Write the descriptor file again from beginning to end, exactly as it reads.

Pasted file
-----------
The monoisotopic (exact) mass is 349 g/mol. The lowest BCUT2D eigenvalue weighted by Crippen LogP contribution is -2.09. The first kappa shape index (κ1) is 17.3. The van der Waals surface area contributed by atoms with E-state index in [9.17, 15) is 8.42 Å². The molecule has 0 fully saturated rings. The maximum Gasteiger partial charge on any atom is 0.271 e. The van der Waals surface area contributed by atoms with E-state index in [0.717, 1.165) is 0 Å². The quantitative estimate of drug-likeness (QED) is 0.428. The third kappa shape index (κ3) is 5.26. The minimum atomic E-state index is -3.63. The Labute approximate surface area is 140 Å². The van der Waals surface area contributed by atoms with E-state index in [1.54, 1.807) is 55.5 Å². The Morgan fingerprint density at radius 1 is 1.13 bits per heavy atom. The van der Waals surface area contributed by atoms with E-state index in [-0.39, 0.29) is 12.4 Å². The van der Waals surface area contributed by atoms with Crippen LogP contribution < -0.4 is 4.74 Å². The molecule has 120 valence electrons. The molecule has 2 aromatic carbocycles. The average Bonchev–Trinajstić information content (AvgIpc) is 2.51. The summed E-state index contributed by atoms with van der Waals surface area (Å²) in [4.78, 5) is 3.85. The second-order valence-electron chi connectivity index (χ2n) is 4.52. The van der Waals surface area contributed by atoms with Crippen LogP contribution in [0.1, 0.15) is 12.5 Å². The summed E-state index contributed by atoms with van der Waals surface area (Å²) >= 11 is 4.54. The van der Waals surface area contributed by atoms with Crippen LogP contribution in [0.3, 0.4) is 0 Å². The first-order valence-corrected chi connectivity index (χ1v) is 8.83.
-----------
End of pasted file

The monoisotopic (exact) mass is 349 g/mol. The lowest BCUT2D eigenvalue weighted by Crippen LogP contribution is -2.09. The first kappa shape index (κ1) is 17.3. The van der Waals surface area contributed by atoms with E-state index in [9.17, 15) is 8.42 Å². The molecule has 0 fully saturated rings. The maximum Gasteiger partial charge on any atom is 0.271 e. The van der Waals surface area contributed by atoms with E-state index in [0.717, 1.165) is 0 Å². The quantitative estimate of drug-likeness (QED) is 0.428. The third kappa shape index (κ3) is 5.26. The minimum atomic E-state index is -3.63. The Labute approximate surface area is 140 Å². The van der Waals surface area contributed by atoms with E-state index in [1.54, 1.807) is 55.5 Å². The Morgan fingerprint density at radius 1 is 1.13 bits per heavy atom. The van der Waals surface area contributed by atoms with E-state index in [-0.39, 0.29) is 12.4 Å². The van der Waals surface area contributed by atoms with Crippen LogP contribution < -0.4 is 4.74 Å². The molecule has 120 valence electrons. The molecule has 2 aromatic carbocycles. The average Bonchev–Trinajstić information content (AvgIpc) is 2.51. The summed E-state index contributed by atoms with van der Waals surface area (Å²) in [4.78, 5) is 3.85. The second-order valence-electron chi connectivity index (χ2n) is 4.52. The van der Waals surface area contributed by atoms with Crippen LogP contribution in [0.1, 0.15) is 12.5 Å². The summed E-state index contributed by atoms with van der Waals surface area (Å²) >= 11 is 4.54. The van der Waals surface area contributed by atoms with Crippen LogP contribution in [0.3, 0.4) is 0 Å². The first-order valence-corrected chi connectivity index (χ1v) is 8.83.